The same penalty applies to members of Congress or their representatives who intervene in the implementation of the appropriation law through any postenactment practice.

According to Lacson, the signature gathering did not take off swiftly after the launch in August because the group had to build up the organization and had to reach out to 82 provinces.

It had to put people on the ground and orient them on the goal of the project, as well as provide them with materials and documents that they could share with the communities to convince them of the need to support the people's initiative, he said.

The group has since stepped up its signature drive, and even conducted it in churches especially when the dawn masses began on December 16, according to Fr. Ben Alforque of the Church People's Alliance Against Pork Barrel, and a coconvenor of the PIAP.

Alforque said that initial reports indicate that the onemillion mark has been reached, and even this number does not include reports from all provinces the PIAP has covered.

Alforque said that out of 86 Roman Catholic dioceses, 44 have joined the campaign for a law against pork barrel. Also taking part are the Protestant and Methodist church groups, and the Iglesia Filipina Independiente.

The rest of the PIAP is composed of civil society organizations, such as the Abolish Pork Movement, the Cebu Coalition Against Pork Barrel, EPirma, Makabayan, Solidarity for Transformation Philippines, and the Scrap Pork Movement.

The activities of PIAP's network consist of going to communities and talking to them about the pork barrel issue in a simple, easy to understand manner, Lacson said. In some areas, groups of catechist volunteers go house to house to discuss the matter, he said.

It is not difficult to convince people they were able to reach, he said, because they themselves see evidence of fund misuse and want the situation to change.

"They want public funds to be spent properly," he said.

He said the group has heard of efforts in some areas to discredit the signature drive.

There have been some, who turned out to be consultants of public officials, who would tell people that there was no need to sign up for the people's initiative because there was no more PDAF, he said.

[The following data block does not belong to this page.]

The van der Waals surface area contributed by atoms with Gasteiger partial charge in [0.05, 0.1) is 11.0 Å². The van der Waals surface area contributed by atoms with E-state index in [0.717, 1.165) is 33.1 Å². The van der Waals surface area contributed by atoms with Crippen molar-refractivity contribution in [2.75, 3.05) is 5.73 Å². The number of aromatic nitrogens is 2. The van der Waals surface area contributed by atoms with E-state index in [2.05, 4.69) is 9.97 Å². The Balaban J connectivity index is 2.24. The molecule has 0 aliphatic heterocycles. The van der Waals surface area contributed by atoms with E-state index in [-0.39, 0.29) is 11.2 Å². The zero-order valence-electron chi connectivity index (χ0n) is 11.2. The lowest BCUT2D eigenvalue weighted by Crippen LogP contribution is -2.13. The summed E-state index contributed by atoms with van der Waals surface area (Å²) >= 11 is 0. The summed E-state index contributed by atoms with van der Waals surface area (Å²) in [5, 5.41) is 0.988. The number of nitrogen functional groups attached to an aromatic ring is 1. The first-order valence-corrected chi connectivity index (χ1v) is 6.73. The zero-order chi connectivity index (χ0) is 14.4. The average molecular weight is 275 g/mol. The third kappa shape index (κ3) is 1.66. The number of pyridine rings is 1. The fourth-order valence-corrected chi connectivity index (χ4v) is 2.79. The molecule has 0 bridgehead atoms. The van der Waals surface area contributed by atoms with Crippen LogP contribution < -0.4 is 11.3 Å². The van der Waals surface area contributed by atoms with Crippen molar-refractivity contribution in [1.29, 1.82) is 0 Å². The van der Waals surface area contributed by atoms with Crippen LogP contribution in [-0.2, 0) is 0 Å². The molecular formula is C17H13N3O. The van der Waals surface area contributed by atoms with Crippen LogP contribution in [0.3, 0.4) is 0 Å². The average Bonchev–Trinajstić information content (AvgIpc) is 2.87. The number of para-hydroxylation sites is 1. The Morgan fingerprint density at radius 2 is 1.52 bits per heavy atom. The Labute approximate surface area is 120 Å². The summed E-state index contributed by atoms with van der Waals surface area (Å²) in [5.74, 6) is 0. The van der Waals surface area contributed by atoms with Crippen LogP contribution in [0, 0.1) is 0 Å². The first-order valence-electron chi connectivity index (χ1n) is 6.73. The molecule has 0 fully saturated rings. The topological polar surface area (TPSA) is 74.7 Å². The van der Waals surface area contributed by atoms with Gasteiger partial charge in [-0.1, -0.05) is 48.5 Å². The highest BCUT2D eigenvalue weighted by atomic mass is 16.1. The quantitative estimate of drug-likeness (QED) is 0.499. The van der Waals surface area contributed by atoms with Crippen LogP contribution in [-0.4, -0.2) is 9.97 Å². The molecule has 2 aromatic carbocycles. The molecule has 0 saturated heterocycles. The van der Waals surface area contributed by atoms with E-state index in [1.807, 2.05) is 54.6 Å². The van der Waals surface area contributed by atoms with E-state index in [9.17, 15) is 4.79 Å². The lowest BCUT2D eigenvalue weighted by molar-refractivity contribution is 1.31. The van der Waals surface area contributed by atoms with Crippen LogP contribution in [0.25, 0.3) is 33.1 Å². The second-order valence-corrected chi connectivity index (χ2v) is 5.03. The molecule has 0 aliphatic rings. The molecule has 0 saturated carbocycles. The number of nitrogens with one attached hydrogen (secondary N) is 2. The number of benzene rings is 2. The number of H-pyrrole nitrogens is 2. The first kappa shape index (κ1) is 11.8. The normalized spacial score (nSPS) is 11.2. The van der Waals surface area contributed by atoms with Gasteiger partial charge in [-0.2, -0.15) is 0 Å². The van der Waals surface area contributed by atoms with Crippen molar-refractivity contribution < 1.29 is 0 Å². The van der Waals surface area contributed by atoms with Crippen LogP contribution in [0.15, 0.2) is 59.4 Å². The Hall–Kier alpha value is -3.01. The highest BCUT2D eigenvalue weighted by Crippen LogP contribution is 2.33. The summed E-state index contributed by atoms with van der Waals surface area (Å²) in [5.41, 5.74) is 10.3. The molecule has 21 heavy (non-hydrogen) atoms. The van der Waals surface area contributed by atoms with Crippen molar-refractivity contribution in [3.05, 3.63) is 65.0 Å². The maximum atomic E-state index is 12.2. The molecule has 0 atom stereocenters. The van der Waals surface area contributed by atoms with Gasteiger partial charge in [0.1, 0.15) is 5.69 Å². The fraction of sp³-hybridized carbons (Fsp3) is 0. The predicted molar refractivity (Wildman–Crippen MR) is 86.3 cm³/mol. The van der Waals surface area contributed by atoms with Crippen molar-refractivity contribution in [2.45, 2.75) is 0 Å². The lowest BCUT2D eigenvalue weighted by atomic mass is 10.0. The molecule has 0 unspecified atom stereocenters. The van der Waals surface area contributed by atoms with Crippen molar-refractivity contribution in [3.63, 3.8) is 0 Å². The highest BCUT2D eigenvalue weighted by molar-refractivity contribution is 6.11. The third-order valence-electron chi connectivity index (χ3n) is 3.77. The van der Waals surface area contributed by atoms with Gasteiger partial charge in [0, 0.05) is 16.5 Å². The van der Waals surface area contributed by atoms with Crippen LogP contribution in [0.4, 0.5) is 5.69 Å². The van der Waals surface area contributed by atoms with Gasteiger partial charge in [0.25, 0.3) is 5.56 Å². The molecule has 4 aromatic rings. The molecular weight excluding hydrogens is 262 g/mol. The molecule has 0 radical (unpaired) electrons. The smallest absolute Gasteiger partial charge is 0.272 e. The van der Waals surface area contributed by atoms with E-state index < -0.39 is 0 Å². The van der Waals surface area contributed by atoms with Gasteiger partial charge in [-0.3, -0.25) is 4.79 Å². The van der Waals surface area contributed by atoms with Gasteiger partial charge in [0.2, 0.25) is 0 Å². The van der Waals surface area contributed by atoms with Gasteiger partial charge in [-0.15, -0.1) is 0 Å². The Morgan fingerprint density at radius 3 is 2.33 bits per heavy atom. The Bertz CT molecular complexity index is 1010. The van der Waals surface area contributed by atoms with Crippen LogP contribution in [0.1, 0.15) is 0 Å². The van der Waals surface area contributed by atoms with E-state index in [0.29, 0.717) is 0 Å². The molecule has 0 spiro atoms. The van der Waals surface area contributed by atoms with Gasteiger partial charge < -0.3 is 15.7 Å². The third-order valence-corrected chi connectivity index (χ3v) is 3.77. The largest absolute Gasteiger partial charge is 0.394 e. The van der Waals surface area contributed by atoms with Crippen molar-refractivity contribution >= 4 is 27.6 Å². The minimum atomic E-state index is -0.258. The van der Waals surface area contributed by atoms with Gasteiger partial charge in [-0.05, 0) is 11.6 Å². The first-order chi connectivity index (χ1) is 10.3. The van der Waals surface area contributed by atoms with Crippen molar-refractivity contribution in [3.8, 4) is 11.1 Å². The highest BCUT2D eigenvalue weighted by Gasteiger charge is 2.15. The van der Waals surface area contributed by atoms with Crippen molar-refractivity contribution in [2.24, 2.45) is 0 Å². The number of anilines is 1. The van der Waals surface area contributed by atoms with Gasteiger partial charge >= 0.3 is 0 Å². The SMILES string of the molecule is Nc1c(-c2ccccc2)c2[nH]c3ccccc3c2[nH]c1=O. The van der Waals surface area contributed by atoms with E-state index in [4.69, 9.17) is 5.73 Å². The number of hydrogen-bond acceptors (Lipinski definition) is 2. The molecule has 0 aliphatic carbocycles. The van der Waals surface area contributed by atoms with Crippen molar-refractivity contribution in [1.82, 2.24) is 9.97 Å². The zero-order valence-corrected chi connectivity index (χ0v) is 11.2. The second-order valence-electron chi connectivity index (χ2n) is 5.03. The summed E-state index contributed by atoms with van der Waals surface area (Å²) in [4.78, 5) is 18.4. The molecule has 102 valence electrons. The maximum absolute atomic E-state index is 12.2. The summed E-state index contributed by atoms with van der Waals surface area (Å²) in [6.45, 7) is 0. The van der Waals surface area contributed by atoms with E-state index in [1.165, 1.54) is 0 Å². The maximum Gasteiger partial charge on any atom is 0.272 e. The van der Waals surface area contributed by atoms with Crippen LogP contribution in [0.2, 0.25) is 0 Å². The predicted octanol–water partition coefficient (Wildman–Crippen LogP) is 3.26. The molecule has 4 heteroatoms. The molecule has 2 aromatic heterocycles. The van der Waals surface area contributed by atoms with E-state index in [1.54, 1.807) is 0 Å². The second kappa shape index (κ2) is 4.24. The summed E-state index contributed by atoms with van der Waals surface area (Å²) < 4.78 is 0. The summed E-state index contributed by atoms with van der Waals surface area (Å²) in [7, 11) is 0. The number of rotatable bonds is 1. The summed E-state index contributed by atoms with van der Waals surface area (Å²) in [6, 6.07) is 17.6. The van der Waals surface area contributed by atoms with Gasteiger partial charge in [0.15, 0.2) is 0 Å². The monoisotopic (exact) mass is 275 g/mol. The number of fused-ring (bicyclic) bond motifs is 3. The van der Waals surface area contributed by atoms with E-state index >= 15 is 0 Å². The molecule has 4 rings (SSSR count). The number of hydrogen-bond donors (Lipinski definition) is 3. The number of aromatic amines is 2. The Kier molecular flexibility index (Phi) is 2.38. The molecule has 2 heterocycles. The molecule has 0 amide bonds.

But Lacson said the PIAP continues with its campaign to explain to people why the people's initiative is needed.

The PIAP has also reached out to the Commission on Elections and has received an assurance that the signatures it would submit to the poll body would be accepted, said Alforque.

Lacson said that if the people's initiative for a law against pork barrel would succeed, it would be the first time that Filipinos would get to use the "door" given to them by the framers of the Constitution to pass laws when the members of Congress no longer represent their interests.

"The moment we're able to open that door, the movement would continue, we could introduce more reform legislation," he said. "This is people power in action, a real one."

The people's initiative was launched after the Supreme Court declared the PDAF unconstitutional, following public outrage over the alleged misuse of public funds by lawmakers and their cohorts.

Proponents of the initiative believe a law against pork barrel is necessary because public officials could still implement strategies to get around the court ruling against the pork barrel.
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Publication:Philippines Daily Inquirer (Makati City, Philippines)
Date:Dec 27, 2014
Words:1115